Marketing is not a once-a-year phenomenon. But it used to was (a little Cajun phraseology). Marketing once revved up around September when corporate budgets had to be forecast. Production began in November and December with budgets finalized in January. Media money was allocated around the first of the year and ad campaigns launched in Q1, maybe the beginning of Q2. Then they were put to bed until planning started again the following September. Marketers tended to follow this hallowed media and marketing calendar religiously and everything was very campaign driven.
Then the Web arrived — the malleable, measureable, tactical Web. Not only a way to send messages to the market, but a way to sell directly to customers and eliminate the middle man mark-up. The Web became a game changer. Lately, marketers have learned something new about the Web — it provides them an ear to the marketplace which previously was the domain of research companies. Game changer number 2.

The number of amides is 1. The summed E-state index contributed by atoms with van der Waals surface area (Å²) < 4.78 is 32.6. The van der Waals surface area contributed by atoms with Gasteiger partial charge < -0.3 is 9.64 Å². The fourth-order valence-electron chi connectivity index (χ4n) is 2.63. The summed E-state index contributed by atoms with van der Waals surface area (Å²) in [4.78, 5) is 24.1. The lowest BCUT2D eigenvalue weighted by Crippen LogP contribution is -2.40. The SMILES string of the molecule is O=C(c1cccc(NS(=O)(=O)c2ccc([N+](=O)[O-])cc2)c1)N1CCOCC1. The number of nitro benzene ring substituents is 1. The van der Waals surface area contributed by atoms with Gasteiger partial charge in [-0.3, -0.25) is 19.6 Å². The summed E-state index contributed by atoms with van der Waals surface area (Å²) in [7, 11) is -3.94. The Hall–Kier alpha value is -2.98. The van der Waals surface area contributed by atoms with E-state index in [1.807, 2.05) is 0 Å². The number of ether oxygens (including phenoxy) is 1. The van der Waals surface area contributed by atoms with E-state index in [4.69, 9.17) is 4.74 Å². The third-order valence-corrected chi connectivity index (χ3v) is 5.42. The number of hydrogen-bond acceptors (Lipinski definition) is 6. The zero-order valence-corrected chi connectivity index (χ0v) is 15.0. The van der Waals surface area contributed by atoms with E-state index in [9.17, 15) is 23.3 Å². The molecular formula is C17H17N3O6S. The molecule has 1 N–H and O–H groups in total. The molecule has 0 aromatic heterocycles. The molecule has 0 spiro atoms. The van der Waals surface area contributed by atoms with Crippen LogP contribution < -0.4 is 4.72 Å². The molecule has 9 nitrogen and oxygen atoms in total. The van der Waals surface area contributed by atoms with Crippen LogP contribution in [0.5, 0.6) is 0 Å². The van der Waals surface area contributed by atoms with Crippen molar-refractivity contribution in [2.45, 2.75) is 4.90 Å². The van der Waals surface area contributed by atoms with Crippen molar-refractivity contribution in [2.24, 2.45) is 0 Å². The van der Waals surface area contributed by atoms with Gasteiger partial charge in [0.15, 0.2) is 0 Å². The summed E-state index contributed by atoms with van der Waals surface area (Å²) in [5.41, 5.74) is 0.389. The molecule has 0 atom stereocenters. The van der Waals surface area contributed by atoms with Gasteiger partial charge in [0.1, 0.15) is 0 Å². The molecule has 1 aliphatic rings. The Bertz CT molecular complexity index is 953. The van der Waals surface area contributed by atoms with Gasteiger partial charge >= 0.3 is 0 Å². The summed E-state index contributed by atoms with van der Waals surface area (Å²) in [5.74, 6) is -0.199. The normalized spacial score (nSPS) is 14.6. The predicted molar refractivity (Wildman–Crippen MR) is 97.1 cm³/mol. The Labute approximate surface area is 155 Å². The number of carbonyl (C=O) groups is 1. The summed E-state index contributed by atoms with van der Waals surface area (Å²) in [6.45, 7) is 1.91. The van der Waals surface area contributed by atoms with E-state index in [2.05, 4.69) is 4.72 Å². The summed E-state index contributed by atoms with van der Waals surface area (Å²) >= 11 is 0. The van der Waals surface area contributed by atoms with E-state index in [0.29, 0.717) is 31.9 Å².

Cutting edge marketers are now using the measurable messaging, direct sales, and research capability to dashboard (verb) their marketing efforts, dialing up sales and competitive advantage on a more timely basis. It’s very exciting when done well.
There is one downside however: brand strategy takes a hit. With so much on the dashboard (noun) many marketers are getting caught up in all the dials and lights and forgetting brand strategy – forgetting their brand idea. Modulating the dashboard behind a powerful brand (and brand planks) will be the heavy lifting for marketers the next couple of years.